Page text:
As the wave broke, we scrambled back up the beach in vain to avoid the cold water. Antonia, a second-year student, seemed delighted by her wet pants legs—since outdoor activities on the high plains of her family farm in rural Alberta, Canada, are quite different in mid-October.
It was our annual School of Intercultural Studies Beach Day last Saturday, October 11. Among those who joined us were students and friends from Australia, Burkina Faso, Canada, Costa Rica, France, Jordan, Lebanon, Norway, Peru, and the U.S. This is pretty standard for our school. One-third of the new students in our English MA program are internationals this year. Adding to the wonderful diversity are our co-presidents of the Graduate Union, Jalissa from New Mexico (my home state) and Andrea from Texas. Although the temperature was cooler than previous days, the fellowship and fun were warm for all of us. Based on the enthusiasm of the group, we are in for a great year!
Each Tuesday afternoon, our faculty meets for two hours of fellowship, prayer, and a presentation of a paper by one of the faculty on an area of interest or current research. A few years ago, I broke into the routine, taking the second Tuesday of each month for our faculty business meeting. At first it seemed an intrusion, but over the past couple of years we have settled into a good routine. Last Tuesday Bryant Myers shared insights from a paper he presented to a conference on transformational development held in Oregon this past summer. Like many of our faculty, Bryant took a few students with him to expose them to the wider conversation amongst development practitioners. A couple of the students told me that they were so proud to be with their professor, especially when the other students attending commented on how great it must be to study with such an outstanding professor. Part of the thrust of Bryant's message is that our practice of development must not be divorced from our proclamation of the gospel. As he puts it, our actions must result in "provoking the question," which naturally leads to sharing the good news.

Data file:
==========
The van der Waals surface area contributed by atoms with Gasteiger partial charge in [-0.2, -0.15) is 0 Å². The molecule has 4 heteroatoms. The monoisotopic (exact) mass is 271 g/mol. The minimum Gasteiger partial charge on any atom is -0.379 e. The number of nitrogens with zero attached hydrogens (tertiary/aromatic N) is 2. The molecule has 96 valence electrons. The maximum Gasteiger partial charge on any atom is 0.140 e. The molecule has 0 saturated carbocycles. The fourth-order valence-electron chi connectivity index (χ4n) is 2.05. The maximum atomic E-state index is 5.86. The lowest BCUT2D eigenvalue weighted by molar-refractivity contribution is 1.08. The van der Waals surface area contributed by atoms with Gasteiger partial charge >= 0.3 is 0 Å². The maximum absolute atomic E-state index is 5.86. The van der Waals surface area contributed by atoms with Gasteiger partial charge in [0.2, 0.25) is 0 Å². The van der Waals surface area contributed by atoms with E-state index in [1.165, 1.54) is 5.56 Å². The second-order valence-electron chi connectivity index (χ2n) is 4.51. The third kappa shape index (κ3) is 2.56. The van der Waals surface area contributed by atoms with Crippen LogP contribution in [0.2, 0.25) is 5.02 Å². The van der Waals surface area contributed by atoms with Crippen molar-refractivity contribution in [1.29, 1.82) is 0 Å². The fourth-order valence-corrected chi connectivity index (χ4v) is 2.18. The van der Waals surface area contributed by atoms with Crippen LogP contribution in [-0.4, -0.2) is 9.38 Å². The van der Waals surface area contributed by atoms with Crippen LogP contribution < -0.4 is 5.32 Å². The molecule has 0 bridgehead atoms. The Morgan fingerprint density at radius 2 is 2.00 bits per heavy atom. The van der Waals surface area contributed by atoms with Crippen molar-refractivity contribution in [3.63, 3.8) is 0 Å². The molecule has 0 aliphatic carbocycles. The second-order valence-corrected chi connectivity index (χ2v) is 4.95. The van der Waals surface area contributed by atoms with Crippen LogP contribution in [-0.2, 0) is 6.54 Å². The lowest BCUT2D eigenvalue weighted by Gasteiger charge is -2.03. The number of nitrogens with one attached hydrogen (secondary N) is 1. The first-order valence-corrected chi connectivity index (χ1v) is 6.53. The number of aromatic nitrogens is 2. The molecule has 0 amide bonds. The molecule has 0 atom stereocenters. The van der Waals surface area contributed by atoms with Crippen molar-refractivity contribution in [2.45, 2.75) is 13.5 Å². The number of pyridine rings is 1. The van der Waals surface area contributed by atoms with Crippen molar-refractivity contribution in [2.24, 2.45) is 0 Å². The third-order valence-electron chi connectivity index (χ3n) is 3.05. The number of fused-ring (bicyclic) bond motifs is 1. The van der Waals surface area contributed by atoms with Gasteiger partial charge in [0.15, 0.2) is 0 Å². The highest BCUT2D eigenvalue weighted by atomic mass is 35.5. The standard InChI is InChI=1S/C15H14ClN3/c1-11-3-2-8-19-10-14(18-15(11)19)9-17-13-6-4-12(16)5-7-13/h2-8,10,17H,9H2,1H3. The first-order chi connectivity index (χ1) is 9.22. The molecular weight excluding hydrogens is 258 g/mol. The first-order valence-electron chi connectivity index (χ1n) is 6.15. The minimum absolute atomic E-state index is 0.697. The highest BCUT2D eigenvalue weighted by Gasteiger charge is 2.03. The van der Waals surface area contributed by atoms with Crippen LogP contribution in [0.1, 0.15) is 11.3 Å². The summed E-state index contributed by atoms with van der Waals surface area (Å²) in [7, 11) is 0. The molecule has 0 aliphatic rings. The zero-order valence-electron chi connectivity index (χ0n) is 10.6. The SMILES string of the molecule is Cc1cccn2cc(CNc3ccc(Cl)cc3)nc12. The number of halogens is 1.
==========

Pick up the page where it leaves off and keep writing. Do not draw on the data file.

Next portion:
This week I will have the privilege of hosting Rev. Enoch De Assis and five Christian leaders from Brazil, Egypt, India, and Venezuela. Enoch is an outstanding alumnus from our school and the pastor of global outreach at Bel Air Presbyterian Church in Los Angeles. I first met Enoch in a class I was teaching on leadership. An ordained Presbyterian minister from Brazil, Enoch now has a ministry that is truly global. Visits from global leaders are a common experience here at Fuller Seminary. It is an honor to host people whose dedication to the gospel spans the globe.
Along with all the hospitality, fellowship, and interaction with students, our faculty are also busy producing some of the most outstanding resources available for the cause of world missions. Last month Dudley Woodberry, a mission scholar who has dedicated his life in ministry to Muslims, published a remarkable study of the state of missions in the Islamic world, entitled From Seed to Fruit. As the senior editor, Dudley brought together a range of significant new articles that will provide important insights not only for missionaries, but also for prayerful Christians who are concerned with our witness to Muslims. If you are interested in purchasing a copy, you can buy it directly from the publisher, William Carey Library, at williamcareylibrary.gospelcom.net.
We are in a very exciting time in the life of our school. Great students and a world-class faculty combine to make this one of the most strategic centers for global mission. As you think of us, please pray that we will discern the Lord's will on an individual basis and as a community of God's people committed to world evangelization.